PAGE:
The introduction of invasive species into native forest ecosystems creates challenges for forest communities. As non-natives are introduced, the structure and composition of native plant communities are altered. The loss of an organism or the loss of its ability to function ecologically correct can change the forest landscape and how organisms interact.

English ivy growing on trees

English Ivy (Hedera helix) over growing trees

English Ivy is aggressive and is a threat to forest ecosystems. Vines are capable of climbing up trees, as shown above, and can decline the health of the tree by enveloping the trunk and branches, blocking photosynthesis, and create a hazard tree in storms due to the weight of the ivy. Ivy can outcompete understory plants and block new plants from establishing due to its aggressive nature.

Invasive organisms’ impact on forest ecosystems include:

  • Loss of tree canopy
  • Weakened ecological integrity
  • Destruction of wildlife habitat
  • Reduced ecological services
  • Decreased ecological health
  • Reduced wood supply and wood quality
  • Threaten urban forests

Aquatic Ecosystems

Aquatic invasive species can be found in streams, wetlands, rivers, bays, and the coast and can exist at a variety of depths. Human travel has dispersed species much further than their native range, or how far they can travel which has resulted in the introduction of many aquatic invasive species. Once established, invasive species are nearly impossible to eradicate, and they can threaten the waterway and the communities existing within them.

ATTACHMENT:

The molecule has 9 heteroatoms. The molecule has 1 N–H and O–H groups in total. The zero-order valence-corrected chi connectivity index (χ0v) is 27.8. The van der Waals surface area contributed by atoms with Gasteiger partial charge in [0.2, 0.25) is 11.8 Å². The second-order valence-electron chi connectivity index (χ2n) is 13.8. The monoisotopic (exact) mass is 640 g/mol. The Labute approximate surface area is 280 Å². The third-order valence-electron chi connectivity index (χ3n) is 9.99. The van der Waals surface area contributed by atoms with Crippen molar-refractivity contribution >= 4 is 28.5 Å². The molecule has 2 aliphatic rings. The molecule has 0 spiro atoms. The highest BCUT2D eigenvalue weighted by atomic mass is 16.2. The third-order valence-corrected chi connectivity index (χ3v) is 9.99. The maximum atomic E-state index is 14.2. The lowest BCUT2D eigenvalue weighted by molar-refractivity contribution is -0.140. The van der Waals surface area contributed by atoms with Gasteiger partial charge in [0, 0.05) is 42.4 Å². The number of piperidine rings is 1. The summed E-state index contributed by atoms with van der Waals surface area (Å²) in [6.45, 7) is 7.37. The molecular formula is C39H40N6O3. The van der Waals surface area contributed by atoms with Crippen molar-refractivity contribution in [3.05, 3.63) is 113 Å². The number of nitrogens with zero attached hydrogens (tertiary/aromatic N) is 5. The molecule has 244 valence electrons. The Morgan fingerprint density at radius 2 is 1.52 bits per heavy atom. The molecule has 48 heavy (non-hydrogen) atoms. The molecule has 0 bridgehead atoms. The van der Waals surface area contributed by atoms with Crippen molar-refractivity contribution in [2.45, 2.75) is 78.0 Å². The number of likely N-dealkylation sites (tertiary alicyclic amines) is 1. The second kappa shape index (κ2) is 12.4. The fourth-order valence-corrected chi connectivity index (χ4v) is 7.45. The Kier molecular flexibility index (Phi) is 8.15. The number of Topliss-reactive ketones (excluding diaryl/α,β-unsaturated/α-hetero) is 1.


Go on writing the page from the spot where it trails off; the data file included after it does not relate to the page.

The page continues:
invasive aquatic plant species

Aquatic Ecosystems

Invasive organisms’ impact on aquatic environments include:

  • Reduced fisheries production
  • Decreased water availability
  • Block transportation
  • Choke irrigation canals
  • Degrade water quality
  • Obstructing water supply pipelines

Rangeland Ecosystems

Rangelands can become overgrown with toxic and noxious weeds that can cause serious harm or even death to grazing animals. Many non-natives that are toxic to livestock are highly aggressive and can spread and reproduce quickly to take over pastures and rangelands.

Tansy ragwort blooming

Tansy Ragwort (Jacobaea vulgaris)

This invasive is a class B noxious weed, an invasive with mandatory control, and is known to cause losses for pasture grazing animals. The entire plant whether it is alive or dried is toxic to equines, cattle, sheep, goats, alpaca, and llama and can cause poisoning that may lead to conditions that are irreversible or death.
Image from Washington State Noxious Weed Control Board

Invasives organisms’ impact on rangelands include:

  • Declined pasture conditions
  • Degraded water
  • Negative economic impact
  • Grazing animals may ingest toxic plants which can result in:
    • Death
    • Reduced productivity
    • Deformed newborns
    • Loss of dairy or milk quality

Additional WSU Resources:


WSU Extension Forestry – Invasive Forest Weeds Resources

Aquatic Ecosystems

WSU Extension Aquatic Invasive and Noxious Plants


WSU Veterinary Microbiology and Pathology Research – Elk Hoof Disease

Prairies and range lands

WSU Weeders of the West Blog


WSU Biological Control (Biocontrol)